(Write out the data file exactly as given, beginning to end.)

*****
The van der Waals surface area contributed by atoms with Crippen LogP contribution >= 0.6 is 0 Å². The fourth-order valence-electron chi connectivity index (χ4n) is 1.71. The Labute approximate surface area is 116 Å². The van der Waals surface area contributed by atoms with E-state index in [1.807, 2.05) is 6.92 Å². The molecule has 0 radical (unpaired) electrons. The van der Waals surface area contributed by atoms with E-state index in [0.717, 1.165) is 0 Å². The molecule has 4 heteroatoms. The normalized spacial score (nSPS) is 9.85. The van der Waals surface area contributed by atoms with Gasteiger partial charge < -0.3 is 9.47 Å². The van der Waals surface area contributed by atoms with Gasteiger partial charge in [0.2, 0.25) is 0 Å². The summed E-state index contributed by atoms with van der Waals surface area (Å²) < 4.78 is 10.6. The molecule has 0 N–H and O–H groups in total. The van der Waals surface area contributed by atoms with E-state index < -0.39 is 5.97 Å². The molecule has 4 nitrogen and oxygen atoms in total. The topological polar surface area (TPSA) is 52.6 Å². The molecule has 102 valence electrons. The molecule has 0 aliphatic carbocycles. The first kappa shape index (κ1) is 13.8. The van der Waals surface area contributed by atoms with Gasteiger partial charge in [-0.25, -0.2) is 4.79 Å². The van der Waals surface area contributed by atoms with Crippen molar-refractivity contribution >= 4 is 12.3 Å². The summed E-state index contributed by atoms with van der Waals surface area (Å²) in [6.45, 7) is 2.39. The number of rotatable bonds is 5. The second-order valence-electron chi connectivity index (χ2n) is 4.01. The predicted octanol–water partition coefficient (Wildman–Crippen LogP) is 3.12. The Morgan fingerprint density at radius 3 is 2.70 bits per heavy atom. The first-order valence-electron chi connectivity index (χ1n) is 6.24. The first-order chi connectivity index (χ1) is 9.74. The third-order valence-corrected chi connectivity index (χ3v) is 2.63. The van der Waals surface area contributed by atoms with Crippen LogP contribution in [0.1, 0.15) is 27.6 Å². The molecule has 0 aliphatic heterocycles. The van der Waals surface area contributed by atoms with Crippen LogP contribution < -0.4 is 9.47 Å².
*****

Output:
The van der Waals surface area contributed by atoms with Crippen LogP contribution >= 0.6 is 0 Å². The fourth-order valence-electron chi connectivity index (χ4n) is 1.71. The Labute approximate surface area is 116 Å². The van der Waals surface area contributed by atoms with E-state index in [1.807, 2.05) is 6.92 Å². The molecule has 0 radical (unpaired) electrons. The van der Waals surface area contributed by atoms with E-state index in [0.717, 1.165) is 0 Å². The molecule has 4 heteroatoms. The normalized spacial score (nSPS) is 9.85. The van der Waals surface area contributed by atoms with Gasteiger partial charge < -0.3 is 9.47 Å². The van der Waals surface area contributed by atoms with Gasteiger partial charge in [0.2, 0.25) is 0 Å². The summed E-state index contributed by atoms with van der Waals surface area (Å²) < 4.78 is 10.6. The molecule has 0 N–H and O–H groups in total. The van der Waals surface area contributed by atoms with E-state index < -0.39 is 5.97 Å². The molecule has 4 nitrogen and oxygen atoms in total. The topological polar surface area (TPSA) is 52.6 Å². The molecule has 102 valence electrons. The molecule has 0 aliphatic carbocycles. The first kappa shape index (κ1) is 13.8. The van der Waals surface area contributed by atoms with Gasteiger partial charge in [-0.25, -0.2) is 4.79 Å². The van der Waals surface area contributed by atoms with Crippen molar-refractivity contribution >= 4 is 12.3 Å². The summed E-state index contributed by atoms with van der Waals surface area (Å²) in [6.45, 7) is 2.39. The number of rotatable bonds is 5. The second-order valence-electron chi connectivity index (χ2n) is 4.01. The predicted octanol–water partition coefficient (Wildman–Crippen LogP) is 3.12. The Morgan fingerprint density at radius 3 is 2.70 bits per heavy atom. The first-order valence-electron chi connectivity index (χ1n) is 6.24. The first-order chi connectivity index (χ1) is 9.74. The third-order valence-corrected chi connectivity index (χ3v) is 2.63. The van der Waals surface area contributed by atoms with Crippen LogP contribution in [0.1, 0.15) is 27.6 Å². The molecule has 0 aliphatic heterocycles. The van der Waals surface area contributed by atoms with Crippen LogP contribution < -0.4 is 9.47 Å².